Recently Canada’s major left-leaning political party, the NDP, opted to replace its leader Thomas Mulcair, in the aftermath of disappointing election results in the federal election of 2015. At the NDP convention in Edmonton, delegates also heard from party warhorse Stephen Lewis, who blasted the Liberal government of Justin Trudeau and touted the “Leap Manifesto,” an ambitious – many say farfetched – plan to eliminate the Canadian economy’s reliance on fossil fuels by 2050. Considered to have had a real chance of running the country just a few months ago, the NDP have once again relegated themselves to their traditional status of permanent opposition.
New Democrats have long debated where to place themselves on the political spectrum: remain faithful to their socialist origins, or move to a free-market centre? Too far to the left and they alienate mainstream voters; too far to the middle and they compete with the Liberals while losing their progressivist base. With the rejection of Mulcair, and in the angry rhetoric of Lewis, they have retreated to the smug, self-congratulatory fringe where their most strident members are most at home. Stephen Lewis himself, over his long career in Canadian politics, has always claimed full-time residency of the moral high ground; the Leap Manifesto was crafted in part by his celebrity activist son, Avi, and Avi’s even more celebrated activist partner, Naomi Klein, neither spouse spoiled by the taint of elected office nor likely to be in the future.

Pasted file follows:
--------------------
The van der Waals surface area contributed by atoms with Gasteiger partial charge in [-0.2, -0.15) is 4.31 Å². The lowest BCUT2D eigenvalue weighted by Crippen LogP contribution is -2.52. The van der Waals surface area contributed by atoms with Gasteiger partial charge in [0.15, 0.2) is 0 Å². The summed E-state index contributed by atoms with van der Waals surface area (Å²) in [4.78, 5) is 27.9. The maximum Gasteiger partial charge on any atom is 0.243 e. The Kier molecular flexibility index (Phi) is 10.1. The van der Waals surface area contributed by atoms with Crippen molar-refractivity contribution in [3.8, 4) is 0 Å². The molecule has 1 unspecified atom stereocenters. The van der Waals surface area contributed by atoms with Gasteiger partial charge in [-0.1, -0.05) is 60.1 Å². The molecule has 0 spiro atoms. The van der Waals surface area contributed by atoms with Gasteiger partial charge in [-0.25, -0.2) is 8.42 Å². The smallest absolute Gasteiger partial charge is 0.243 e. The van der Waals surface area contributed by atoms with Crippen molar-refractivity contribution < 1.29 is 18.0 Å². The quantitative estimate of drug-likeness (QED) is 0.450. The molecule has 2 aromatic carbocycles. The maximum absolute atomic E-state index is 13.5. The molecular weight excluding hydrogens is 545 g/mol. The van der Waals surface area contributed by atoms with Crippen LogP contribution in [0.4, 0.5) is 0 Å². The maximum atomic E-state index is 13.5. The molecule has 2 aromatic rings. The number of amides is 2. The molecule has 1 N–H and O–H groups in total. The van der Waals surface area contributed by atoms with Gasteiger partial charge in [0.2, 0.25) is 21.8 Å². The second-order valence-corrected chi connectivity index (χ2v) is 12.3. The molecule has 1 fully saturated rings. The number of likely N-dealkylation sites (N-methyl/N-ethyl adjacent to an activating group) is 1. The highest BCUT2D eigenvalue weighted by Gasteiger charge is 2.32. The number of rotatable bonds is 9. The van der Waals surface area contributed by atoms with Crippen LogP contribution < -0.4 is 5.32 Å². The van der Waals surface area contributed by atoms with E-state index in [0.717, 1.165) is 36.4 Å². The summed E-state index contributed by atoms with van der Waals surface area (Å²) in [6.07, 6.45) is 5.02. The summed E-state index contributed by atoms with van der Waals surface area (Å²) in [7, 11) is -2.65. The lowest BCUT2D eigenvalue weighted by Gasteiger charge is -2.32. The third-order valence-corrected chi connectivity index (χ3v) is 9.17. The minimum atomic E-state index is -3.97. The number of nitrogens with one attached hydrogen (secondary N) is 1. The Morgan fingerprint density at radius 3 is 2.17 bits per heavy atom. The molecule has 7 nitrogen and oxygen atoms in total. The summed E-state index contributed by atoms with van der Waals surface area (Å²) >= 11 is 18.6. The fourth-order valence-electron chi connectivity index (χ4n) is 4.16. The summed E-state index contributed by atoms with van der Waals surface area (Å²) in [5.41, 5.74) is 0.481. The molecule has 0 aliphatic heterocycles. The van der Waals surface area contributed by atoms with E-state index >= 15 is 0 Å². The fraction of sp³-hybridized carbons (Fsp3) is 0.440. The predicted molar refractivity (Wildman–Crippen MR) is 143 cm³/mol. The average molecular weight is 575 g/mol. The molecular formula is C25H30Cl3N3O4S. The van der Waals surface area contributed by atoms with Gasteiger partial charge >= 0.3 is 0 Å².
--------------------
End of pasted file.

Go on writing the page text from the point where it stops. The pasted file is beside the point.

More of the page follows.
The threat posed by man-made climate change is real enough, but it is also a boon to the likes of Klein and the Lewises, for whom the biggest problems represent the greatest opportunities to propose the most idealistic and therefore least pragmatic solutions, the better to trumpet their ethical superiority over anyone unwilling to adopt them. Such figures cement the reputation of NDPers as pious scolds, forever berating the rest of us – especially those crass enough to hold any measure of governmental power – for being insufficiently pacifist / environmentally aware / feminist / antiglobalist / vegan / etc. The caricature is not limited to Canadian progressives alone. In the words of Dissent magazine’s Michael Kazin, “Disconnected as they are from any national or local constituency, global leftists now live at risk of being thrust to the margins – abstract sages of equity, operatives of nongovernmental organizations engaged in heroic but Sisyphean tasks, or demonstrators roving from continent to continent looking for bankers to heckle.”
It’s ironic that the NDP ideologues are still thinking in terms of a quasi-Marxist revolution, when at least two others are already going on around them: the Information Revolution, which has transformed the very development and dissemination of knowledge, and the social revolution that has witnessed a widespread shift in popular attitudes towards sexuality, drug use, abortion, and, lately, even physician-assisted suicide. Add to those the ongoing civil war between moderate and fundamentalist Islam, the relative decline of American power next to China’s and India’s, and the looming political crises in Europe and Russia, and the world is changing at a remarkable, even frightening, pace. And then there’s Canada’s New Democratic Party, still fighting mad over top-hatted capitalists in their SUVs. I’ve said it before, but it bears repeating: No one’s standards are higher than those who know theirs will never have to be enforced.